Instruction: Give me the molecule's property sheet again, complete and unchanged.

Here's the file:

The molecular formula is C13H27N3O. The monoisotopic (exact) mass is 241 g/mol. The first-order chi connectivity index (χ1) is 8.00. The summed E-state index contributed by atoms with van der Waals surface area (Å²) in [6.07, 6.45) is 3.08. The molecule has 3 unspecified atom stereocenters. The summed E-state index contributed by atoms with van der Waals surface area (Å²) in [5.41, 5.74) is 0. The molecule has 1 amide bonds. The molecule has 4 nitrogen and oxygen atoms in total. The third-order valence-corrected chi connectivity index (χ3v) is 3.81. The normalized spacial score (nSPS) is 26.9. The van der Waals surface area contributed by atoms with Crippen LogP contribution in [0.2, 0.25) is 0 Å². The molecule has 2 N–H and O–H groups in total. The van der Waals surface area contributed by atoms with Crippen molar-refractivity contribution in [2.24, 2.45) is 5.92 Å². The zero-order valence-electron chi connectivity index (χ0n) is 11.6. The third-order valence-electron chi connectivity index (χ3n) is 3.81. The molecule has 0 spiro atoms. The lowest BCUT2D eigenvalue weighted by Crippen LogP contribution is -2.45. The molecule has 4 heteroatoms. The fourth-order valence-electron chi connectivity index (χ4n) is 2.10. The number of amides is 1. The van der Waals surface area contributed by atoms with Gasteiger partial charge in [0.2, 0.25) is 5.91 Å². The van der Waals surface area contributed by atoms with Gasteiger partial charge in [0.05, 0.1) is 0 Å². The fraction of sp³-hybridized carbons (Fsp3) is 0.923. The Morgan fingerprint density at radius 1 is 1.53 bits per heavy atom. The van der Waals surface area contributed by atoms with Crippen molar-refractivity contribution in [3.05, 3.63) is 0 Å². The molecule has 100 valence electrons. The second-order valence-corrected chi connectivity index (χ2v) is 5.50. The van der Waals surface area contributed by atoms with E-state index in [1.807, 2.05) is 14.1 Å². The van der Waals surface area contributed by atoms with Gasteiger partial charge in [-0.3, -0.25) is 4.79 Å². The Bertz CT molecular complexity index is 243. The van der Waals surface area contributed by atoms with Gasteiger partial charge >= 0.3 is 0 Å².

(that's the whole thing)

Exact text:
The molecular formula is C13H27N3O. The monoisotopic (exact) mass is 241 g/mol. The first-order chi connectivity index (χ1) is 8.00. The summed E-state index contributed by atoms with van der Waals surface area (Å²) in [6.07, 6.45) is 3.08. The molecule has 3 unspecified atom stereocenters. The summed E-state index contributed by atoms with van der Waals surface area (Å²) in [5.41, 5.74) is 0. The molecule has 1 amide bonds. The molecule has 4 nitrogen and oxygen atoms in total. The third-order valence-corrected chi connectivity index (χ3v) is 3.81. The normalized spacial score (nSPS) is 26.9. The van der Waals surface area contributed by atoms with Crippen LogP contribution in [0.2, 0.25) is 0 Å². The molecule has 2 N–H and O–H groups in total. The van der Waals surface area contributed by atoms with Crippen molar-refractivity contribution in [2.24, 2.45) is 5.92 Å². The zero-order valence-electron chi connectivity index (χ0n) is 11.6. The third-order valence-electron chi connectivity index (χ3n) is 3.81. The molecule has 0 spiro atoms. The lowest BCUT2D eigenvalue weighted by Crippen LogP contribution is -2.45. The molecule has 4 heteroatoms. The fourth-order valence-electron chi connectivity index (χ4n) is 2.10. The number of amides is 1. The van der Waals surface area contributed by atoms with Gasteiger partial charge in [0.2, 0.25) is 5.91 Å². The van der Waals surface area contributed by atoms with Gasteiger partial charge in [0.05, 0.1) is 0 Å². The fraction of sp³-hybridized carbons (Fsp3) is 0.923. The Morgan fingerprint density at radius 1 is 1.53 bits per heavy atom. The van der Waals surface area contributed by atoms with Crippen molar-refractivity contribution in [3.05, 3.63) is 0 Å². The molecule has 100 valence electrons. The second-order valence-corrected chi connectivity index (χ2v) is 5.50. The van der Waals surface area contributed by atoms with E-state index in [1.807, 2.05) is 14.1 Å². The van der Waals surface area contributed by atoms with Gasteiger partial charge in [-0.3, -0.25) is 4.79 Å². The Bertz CT molecular complexity index is 243. The van der Waals surface area contributed by atoms with Gasteiger partial charge >= 0.3 is 0 Å².